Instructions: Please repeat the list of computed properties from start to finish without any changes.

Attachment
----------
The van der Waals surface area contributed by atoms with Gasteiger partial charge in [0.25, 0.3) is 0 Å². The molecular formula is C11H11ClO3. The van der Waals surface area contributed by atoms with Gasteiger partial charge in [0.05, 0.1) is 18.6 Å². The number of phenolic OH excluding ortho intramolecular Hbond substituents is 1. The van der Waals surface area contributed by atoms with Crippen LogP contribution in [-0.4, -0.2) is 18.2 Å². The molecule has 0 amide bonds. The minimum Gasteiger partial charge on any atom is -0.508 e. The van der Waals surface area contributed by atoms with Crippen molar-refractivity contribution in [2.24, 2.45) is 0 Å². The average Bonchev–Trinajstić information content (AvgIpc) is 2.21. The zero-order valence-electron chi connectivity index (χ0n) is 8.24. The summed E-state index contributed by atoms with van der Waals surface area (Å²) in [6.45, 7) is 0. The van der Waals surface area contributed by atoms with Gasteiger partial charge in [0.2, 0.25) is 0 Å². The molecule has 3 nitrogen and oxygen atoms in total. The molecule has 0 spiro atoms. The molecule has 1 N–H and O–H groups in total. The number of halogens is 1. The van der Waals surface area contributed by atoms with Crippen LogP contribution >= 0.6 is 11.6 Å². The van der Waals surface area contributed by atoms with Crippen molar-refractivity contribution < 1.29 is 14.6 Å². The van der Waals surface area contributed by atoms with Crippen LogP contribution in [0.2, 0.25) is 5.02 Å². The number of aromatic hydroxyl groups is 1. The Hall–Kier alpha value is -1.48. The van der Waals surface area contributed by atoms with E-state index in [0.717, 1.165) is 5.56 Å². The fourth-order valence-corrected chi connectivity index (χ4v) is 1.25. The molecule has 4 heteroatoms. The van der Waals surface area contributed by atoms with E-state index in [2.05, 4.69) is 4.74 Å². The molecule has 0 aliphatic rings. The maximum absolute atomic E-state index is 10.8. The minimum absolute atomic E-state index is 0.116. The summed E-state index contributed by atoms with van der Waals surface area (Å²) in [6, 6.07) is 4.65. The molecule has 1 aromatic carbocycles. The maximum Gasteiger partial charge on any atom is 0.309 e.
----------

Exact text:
The van der Waals surface area contributed by atoms with Gasteiger partial charge in [0.25, 0.3) is 0 Å². The molecular formula is C11H11ClO3. The van der Waals surface area contributed by atoms with Gasteiger partial charge in [0.05, 0.1) is 18.6 Å². The number of phenolic OH excluding ortho intramolecular Hbond substituents is 1. The van der Waals surface area contributed by atoms with Crippen LogP contribution in [-0.4, -0.2) is 18.2 Å². The molecule has 0 amide bonds. The minimum Gasteiger partial charge on any atom is -0.508 e. The van der Waals surface area contributed by atoms with Crippen molar-refractivity contribution in [2.24, 2.45) is 0 Å². The average Bonchev–Trinajstić information content (AvgIpc) is 2.21. The zero-order valence-electron chi connectivity index (χ0n) is 8.24. The summed E-state index contributed by atoms with van der Waals surface area (Å²) in [6.45, 7) is 0. The van der Waals surface area contributed by atoms with Gasteiger partial charge in [0.2, 0.25) is 0 Å². The molecule has 3 nitrogen and oxygen atoms in total. The molecule has 0 spiro atoms. The molecule has 1 N–H and O–H groups in total. The number of halogens is 1. The van der Waals surface area contributed by atoms with Crippen LogP contribution >= 0.6 is 11.6 Å². The van der Waals surface area contributed by atoms with Crippen molar-refractivity contribution < 1.29 is 14.6 Å². The van der Waals surface area contributed by atoms with Crippen LogP contribution in [0.2, 0.25) is 5.02 Å². The number of aromatic hydroxyl groups is 1. The Hall–Kier alpha value is -1.48. The van der Waals surface area contributed by atoms with E-state index in [0.717, 1.165) is 5.56 Å². The fourth-order valence-corrected chi connectivity index (χ4v) is 1.25. The molecule has 4 heteroatoms. The van der Waals surface area contributed by atoms with E-state index in [2.05, 4.69) is 4.74 Å². The molecule has 0 aliphatic rings. The maximum absolute atomic E-state index is 10.8. The minimum absolute atomic E-state index is 0.116. The summed E-state index contributed by atoms with van der Waals surface area (Å²) in [6, 6.07) is 4.65. The molecule has 1 aromatic carbocycles. The maximum Gasteiger partial charge on any atom is 0.309 e.